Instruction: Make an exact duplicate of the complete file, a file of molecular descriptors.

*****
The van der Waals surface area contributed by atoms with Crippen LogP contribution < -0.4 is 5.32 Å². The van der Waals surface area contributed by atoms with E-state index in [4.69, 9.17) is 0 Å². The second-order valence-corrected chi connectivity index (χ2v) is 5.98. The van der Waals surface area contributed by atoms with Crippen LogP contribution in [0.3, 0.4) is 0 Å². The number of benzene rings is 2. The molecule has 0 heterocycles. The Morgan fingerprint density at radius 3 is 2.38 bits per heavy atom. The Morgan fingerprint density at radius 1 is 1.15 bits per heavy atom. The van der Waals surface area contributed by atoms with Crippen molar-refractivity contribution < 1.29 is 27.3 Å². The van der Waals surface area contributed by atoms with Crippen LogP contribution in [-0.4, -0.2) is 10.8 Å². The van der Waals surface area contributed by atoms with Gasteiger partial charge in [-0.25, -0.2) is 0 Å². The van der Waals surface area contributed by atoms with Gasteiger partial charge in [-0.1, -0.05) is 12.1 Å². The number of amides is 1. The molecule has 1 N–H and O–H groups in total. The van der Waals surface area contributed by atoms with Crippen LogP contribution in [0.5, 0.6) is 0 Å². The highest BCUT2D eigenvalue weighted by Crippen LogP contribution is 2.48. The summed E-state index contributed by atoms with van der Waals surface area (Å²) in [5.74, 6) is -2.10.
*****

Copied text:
The van der Waals surface area contributed by atoms with Crippen LogP contribution < -0.4 is 5.32 Å². The van der Waals surface area contributed by atoms with E-state index in [4.69, 9.17) is 0 Å². The second-order valence-corrected chi connectivity index (χ2v) is 5.98. The van der Waals surface area contributed by atoms with Crippen LogP contribution in [0.3, 0.4) is 0 Å². The number of benzene rings is 2. The molecule has 0 heterocycles. The Morgan fingerprint density at radius 3 is 2.38 bits per heavy atom. The Morgan fingerprint density at radius 1 is 1.15 bits per heavy atom. The van der Waals surface area contributed by atoms with Crippen molar-refractivity contribution < 1.29 is 27.3 Å². The van der Waals surface area contributed by atoms with Crippen LogP contribution in [-0.4, -0.2) is 10.8 Å². The van der Waals surface area contributed by atoms with Gasteiger partial charge in [-0.25, -0.2) is 0 Å². The van der Waals surface area contributed by atoms with Gasteiger partial charge in [-0.1, -0.05) is 12.1 Å². The number of amides is 1. The molecule has 1 N–H and O–H groups in total. The van der Waals surface area contributed by atoms with Crippen LogP contribution in [0.5, 0.6) is 0 Å². The highest BCUT2D eigenvalue weighted by Crippen LogP contribution is 2.48. The summed E-state index contributed by atoms with van der Waals surface area (Å²) in [5.74, 6) is -2.10.